Should you be paid for the time taken out of your work day to learn a new task?
All of us may have to undergo additional training to meet new working duties from time to time. However, this time away from work brings up many questions from employers and employees alike. The most obvious being whether or not an employee has to pay their employee to undergo training.
Understanding The FLSA
The FLSA, known formally as the Fair Labor Standards Act, specifies that work-related activities require that the employee get paid. This includes time spent on completing coursework and training. However, as any Los Angeles workplace lawyer will reveal, there are some instances where the employee is not entitled to compensation. These include:
Attendance Is Voluntary
Training Happens Outside Of Normal Work Hours
No Work Is Performed During The Training
As you’re likely thinking, these laws are somewhat in the grey area. Any Los Angeles restaurant worker rights lawyer can tell you that some of the FLSA is open to interpretation. Therefore, having an employee rights attorney for restaurant workers by your side is a necessity.
A Look At A Couple Different Scenarios
Any lawyer for restaurant employee discrimination Los Angeles will tell you the best way to learn a law is to study cases surrounding it. In this scenario, we’re going to take a look at two different examples of training.
In the first scenario, you’re a full-time employee who handles payroll. Your employer decides to upgrade to a new software system for scheduling and tracking employees. You’re required to undergo a two-hour training course about how to operate the new system. The two hours that you spend on training should be compensated by your employer.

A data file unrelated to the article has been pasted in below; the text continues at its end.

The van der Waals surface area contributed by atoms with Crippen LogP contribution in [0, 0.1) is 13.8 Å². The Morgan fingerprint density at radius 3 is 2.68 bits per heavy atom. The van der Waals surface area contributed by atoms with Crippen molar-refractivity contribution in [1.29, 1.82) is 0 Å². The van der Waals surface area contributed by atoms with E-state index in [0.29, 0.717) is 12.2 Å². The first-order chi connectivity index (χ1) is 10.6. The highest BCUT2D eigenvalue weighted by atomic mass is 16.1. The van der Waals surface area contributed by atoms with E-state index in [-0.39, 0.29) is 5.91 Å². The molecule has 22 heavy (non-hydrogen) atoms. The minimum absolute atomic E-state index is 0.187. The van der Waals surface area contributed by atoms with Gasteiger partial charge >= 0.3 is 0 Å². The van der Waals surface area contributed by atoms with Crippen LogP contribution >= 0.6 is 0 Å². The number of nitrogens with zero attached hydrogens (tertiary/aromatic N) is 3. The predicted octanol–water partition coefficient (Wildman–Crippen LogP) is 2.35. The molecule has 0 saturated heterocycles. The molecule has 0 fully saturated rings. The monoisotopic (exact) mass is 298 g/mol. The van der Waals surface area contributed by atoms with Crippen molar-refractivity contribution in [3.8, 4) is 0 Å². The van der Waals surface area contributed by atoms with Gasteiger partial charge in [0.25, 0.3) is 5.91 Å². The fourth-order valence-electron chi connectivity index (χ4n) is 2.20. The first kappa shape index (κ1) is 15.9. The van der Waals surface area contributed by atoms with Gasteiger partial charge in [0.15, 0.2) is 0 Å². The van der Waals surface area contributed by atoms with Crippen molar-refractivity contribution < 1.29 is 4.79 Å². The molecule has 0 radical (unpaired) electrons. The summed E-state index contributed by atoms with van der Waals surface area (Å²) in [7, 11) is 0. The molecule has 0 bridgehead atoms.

On the other hand, let’s say you’re a full-time employee looking to get a promotion. The promotion requires the applicant to have a four-year degree as all management-level employees in that position hold. You decide to take night classes to obtain a four-year degree, so you’re eligible for the promotion. Your employment attorney Los Angeles will reveal that you’re not entitled to compensation for those classes as they weren’t mandatory for your current position.
Who Pays For Training-Related Expenses?
As you learned above, the FLSA outlines whether or not an employee should receive payment for their time spent training. The next logical question that you should be asking your Los Angeles restaurant worker rights lawyer is who pays for the training-related expenses? Unfortunately, the FLSA doesn’t address this aspect of training.
Any Employee rights attorney for restaurant workers will tell you that the answers to the question above depend on the state that you live in. In some states like California, an employer is responsible for paying all work-related expenses. This means that they must pay any costs that are associated with mandatory training.
However, your lawyer for restaurant employee discrimination Los Angeles will tell you that other states don’t have such laws. Rather, the answer to who pays comes down to an employee’s contract. Most labor unions use their collective bargaining agreement or CBA to address payment of training-related expenses, so there is no question later on down the road.